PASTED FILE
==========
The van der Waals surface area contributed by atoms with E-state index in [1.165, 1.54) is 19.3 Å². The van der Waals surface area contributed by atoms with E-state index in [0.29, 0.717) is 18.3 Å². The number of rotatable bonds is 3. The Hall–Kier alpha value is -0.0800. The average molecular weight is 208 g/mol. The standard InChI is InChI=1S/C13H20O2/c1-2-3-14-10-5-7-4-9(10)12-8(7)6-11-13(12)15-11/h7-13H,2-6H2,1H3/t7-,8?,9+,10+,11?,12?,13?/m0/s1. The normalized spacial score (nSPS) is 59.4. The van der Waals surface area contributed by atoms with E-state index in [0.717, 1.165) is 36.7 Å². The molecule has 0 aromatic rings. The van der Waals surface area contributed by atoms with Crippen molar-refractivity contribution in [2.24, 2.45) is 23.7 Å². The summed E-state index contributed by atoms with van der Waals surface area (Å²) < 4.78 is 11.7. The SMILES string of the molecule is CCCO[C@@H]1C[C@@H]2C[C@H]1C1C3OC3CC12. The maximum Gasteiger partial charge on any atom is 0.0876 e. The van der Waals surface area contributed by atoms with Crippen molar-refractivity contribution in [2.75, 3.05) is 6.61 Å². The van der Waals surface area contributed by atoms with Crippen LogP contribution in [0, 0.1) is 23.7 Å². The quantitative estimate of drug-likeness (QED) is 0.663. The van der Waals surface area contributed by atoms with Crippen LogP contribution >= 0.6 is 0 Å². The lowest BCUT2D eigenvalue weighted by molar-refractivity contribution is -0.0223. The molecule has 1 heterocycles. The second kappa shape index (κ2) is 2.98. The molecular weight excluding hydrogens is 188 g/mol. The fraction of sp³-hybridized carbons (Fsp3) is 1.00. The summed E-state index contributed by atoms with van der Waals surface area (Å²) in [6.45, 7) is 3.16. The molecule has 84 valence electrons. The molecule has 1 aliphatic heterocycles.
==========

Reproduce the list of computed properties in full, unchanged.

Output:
The van der Waals surface area contributed by atoms with E-state index in [1.165, 1.54) is 19.3 Å². The van der Waals surface area contributed by atoms with E-state index in [0.29, 0.717) is 18.3 Å². The number of rotatable bonds is 3. The Hall–Kier alpha value is -0.0800. The average molecular weight is 208 g/mol. The standard InChI is InChI=1S/C13H20O2/c1-2-3-14-10-5-7-4-9(10)12-8(7)6-11-13(12)15-11/h7-13H,2-6H2,1H3/t7-,8?,9+,10+,11?,12?,13?/m0/s1. The normalized spacial score (nSPS) is 59.4. The van der Waals surface area contributed by atoms with E-state index in [0.717, 1.165) is 36.7 Å². The molecule has 0 aromatic rings. The van der Waals surface area contributed by atoms with Crippen molar-refractivity contribution in [2.24, 2.45) is 23.7 Å². The summed E-state index contributed by atoms with van der Waals surface area (Å²) < 4.78 is 11.7. The SMILES string of the molecule is CCCO[C@@H]1C[C@@H]2C[C@H]1C1C3OC3CC12. The maximum Gasteiger partial charge on any atom is 0.0876 e. The van der Waals surface area contributed by atoms with Crippen molar-refractivity contribution in [2.75, 3.05) is 6.61 Å². The van der Waals surface area contributed by atoms with Crippen LogP contribution in [0, 0.1) is 23.7 Å². The quantitative estimate of drug-likeness (QED) is 0.663. The van der Waals surface area contributed by atoms with Crippen LogP contribution >= 0.6 is 0 Å². The lowest BCUT2D eigenvalue weighted by molar-refractivity contribution is -0.0223. The molecule has 1 heterocycles. The second kappa shape index (κ2) is 2.98. The molecular weight excluding hydrogens is 188 g/mol. The fraction of sp³-hybridized carbons (Fsp3) is 1.00. The summed E-state index contributed by atoms with van der Waals surface area (Å²) in [6.45, 7) is 3.16. The molecule has 84 valence electrons. The molecule has 1 aliphatic heterocycles.